• Reply from Professor Taylor to frequent questions and further information on Reversing Type 2 Diabetes
  • The Report of Extreme Diet and Diabetes Type 2

    What did He Say at the Diabetes Association Meeting?

    Professor Roy Taylor of Newcastle University who led the study and also works for The Newcastle-Upon-Tyne Hospitals NHS Foundation Trust "reported at a San Diego meeting of the American Diabetes Assn. and in the journal Diabetologia that, after one week on the diet, each of the patients' fasting blood sugar, taken before breakfast, had returned to normal. At the end of the eight weeks, the patients had lost an average of 33 pounds and had no signs of diabetes. Three months after returning to a normal diet, seven of them remained free of the disease. Average weight gain in that three months was 6.5 pounds".

    What is Diabetes Mellitus Type 2? How is Type 2 Diabetes Different from Type 1?

    Diabetes Mellitus is a problem that the body has in properly handling and transporting glucose (sugar) from the blood into the cells of the body. In order to transport glucose from the blood stream into the body cells, the hormone insulin is required. Also the body has to be sensitive to the insulin and respond appropriately. Type 2 Diabetes, which tends to be the kind people get when they are in middle age or older usually is a problem more with so called insulin resistance where the cells aren't responding efficiently to the insulin (rather than as in Type 1 where there is a deficit of insulin) although it's not quite that clear cut and people do get insulin injections sometimes even for Type 2 Diabetes.

    What Happened in the Diabetes Diet Study?

    "Under close supervision of a medical team, 11 people who had developed diabetes later in life were put on an extreme diet of just 600 calories a day consisting of liquid diet drinks and non-starchy vegetables. They were matched to a control group of people without diabetes and then monitored over eight weeks. Insulin production from their pancreas and fat content in the liver and pancreas were studied.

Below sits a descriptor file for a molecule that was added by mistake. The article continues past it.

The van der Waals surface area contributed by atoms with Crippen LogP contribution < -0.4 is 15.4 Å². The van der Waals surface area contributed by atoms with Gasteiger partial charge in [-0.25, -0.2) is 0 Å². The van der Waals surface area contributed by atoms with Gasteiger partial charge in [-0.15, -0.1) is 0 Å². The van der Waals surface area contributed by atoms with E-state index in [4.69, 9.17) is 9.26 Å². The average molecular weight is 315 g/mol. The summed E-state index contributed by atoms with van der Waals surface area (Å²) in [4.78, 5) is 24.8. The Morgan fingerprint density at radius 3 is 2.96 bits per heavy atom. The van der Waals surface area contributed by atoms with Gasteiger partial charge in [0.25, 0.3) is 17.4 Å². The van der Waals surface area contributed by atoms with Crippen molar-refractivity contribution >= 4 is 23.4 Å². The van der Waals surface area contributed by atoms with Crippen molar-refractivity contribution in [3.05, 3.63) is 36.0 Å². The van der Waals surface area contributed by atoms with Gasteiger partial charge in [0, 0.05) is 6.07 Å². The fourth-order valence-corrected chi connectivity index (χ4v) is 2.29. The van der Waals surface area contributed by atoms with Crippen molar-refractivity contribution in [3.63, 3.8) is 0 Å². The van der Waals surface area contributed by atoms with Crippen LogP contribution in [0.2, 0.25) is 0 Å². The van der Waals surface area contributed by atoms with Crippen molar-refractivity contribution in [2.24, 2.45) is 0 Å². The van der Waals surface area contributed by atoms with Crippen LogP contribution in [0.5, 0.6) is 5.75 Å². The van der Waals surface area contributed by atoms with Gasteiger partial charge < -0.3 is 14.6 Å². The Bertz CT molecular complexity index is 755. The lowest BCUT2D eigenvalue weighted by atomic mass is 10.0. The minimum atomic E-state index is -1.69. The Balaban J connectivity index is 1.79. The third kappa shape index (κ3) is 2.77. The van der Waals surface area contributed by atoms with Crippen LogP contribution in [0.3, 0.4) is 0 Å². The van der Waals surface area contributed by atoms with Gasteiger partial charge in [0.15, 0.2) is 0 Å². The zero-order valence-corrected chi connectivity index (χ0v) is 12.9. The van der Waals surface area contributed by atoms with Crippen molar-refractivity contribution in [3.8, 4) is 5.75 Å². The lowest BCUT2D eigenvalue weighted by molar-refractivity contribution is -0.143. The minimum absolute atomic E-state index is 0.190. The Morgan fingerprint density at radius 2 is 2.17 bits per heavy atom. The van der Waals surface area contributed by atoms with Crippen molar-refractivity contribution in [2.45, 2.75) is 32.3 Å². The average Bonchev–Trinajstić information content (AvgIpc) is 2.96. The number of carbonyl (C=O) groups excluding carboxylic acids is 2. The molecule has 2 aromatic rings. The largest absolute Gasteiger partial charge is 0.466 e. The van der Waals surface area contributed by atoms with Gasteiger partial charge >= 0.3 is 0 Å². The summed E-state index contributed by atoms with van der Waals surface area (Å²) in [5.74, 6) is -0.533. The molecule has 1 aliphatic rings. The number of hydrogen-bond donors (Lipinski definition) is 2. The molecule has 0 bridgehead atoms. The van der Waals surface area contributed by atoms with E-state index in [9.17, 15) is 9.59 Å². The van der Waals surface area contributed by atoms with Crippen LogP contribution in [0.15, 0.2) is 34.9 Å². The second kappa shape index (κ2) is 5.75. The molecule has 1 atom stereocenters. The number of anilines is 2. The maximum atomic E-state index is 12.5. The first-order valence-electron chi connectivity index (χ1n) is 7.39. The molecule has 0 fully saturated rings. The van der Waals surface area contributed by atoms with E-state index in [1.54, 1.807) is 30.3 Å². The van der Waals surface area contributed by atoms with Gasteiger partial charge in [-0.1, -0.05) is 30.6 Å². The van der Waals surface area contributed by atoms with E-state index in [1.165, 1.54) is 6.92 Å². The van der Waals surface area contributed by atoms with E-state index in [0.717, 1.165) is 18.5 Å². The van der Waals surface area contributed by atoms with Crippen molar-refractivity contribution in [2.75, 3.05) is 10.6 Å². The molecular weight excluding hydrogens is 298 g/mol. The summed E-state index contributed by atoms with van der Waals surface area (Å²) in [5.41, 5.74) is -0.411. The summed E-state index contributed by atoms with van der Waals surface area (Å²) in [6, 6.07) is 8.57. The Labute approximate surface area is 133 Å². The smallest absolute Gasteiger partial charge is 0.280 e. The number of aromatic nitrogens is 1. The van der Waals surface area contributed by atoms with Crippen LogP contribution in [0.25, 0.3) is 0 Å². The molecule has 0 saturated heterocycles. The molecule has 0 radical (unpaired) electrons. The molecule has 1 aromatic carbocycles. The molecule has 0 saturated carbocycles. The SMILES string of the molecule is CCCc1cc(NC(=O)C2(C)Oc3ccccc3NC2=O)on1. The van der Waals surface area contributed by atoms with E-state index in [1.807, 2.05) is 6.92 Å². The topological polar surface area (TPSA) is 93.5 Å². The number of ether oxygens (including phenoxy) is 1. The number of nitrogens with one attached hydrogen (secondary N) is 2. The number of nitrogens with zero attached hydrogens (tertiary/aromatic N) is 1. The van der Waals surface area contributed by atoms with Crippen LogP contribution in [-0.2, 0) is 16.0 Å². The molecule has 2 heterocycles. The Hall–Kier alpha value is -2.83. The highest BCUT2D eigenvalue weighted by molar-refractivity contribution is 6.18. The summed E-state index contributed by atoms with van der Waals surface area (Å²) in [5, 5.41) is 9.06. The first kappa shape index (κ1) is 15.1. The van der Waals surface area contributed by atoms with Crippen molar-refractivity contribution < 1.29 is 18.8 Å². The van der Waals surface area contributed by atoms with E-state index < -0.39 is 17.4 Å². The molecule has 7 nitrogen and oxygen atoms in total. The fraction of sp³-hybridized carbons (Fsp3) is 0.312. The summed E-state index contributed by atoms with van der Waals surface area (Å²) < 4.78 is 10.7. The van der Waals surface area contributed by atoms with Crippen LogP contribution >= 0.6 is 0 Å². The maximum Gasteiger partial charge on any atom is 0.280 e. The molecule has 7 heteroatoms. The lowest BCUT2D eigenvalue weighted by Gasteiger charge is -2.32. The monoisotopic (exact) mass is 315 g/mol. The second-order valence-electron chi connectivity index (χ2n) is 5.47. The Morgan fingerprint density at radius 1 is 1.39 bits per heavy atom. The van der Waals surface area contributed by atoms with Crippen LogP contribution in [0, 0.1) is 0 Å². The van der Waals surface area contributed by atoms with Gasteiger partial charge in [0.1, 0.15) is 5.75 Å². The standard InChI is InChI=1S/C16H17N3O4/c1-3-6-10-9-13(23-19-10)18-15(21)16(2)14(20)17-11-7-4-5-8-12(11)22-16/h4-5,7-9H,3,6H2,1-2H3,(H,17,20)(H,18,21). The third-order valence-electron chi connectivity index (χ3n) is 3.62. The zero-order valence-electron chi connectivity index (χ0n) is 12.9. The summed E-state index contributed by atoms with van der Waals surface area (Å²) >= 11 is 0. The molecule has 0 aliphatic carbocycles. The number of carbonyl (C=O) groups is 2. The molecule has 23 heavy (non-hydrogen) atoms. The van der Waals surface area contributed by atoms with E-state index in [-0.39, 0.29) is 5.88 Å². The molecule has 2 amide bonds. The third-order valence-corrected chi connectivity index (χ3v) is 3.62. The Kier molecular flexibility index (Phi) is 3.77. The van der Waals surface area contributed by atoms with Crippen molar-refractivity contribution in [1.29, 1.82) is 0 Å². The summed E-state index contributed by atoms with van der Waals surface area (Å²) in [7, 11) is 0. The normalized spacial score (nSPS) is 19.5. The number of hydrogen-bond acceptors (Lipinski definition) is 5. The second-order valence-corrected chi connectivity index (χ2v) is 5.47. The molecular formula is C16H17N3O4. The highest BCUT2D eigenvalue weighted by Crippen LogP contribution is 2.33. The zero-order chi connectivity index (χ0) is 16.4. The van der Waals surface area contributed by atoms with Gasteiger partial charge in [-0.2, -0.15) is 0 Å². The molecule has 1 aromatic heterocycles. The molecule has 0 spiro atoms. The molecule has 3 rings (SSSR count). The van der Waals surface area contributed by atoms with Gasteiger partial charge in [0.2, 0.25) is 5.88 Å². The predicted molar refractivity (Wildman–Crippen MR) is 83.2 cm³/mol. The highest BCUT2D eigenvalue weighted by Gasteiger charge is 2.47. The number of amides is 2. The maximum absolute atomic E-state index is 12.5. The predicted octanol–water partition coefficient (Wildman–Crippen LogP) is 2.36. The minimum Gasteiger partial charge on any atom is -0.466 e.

After just one week, the Newcastle University team found that their pre-breakfast blood sugar levels had returned to normal.

  • Diet Reverses Type 2 Diabetes

    “We believe this shows that Type 2 diabetes is all about energy balance in the body,” explained Professor Taylor, “if you are eating more than you burn, then the excess is stored in the liver and pancreas as fat which can lead to Type 2 diabetes in some people. What we need to examine further is why some people are more susceptible to developing diabetes than others.”

  • British researchers develop "cure" for Type 2 diabetes: starve yourself

    Dr Iain Frame, Director of Research at Diabetes UK, said: “We welcome the results of this research because it shows that Type 2 diabetes can be reversed, on a par with successful surgery without the side effects. However, this diet is not an easy fix and Diabetes UK strongly recommends that such a drastic diet should only be undertaken under medical supervision. Despite being a very small trial, we look forward to future results particularly to see whether the reversal would remain in the long term."”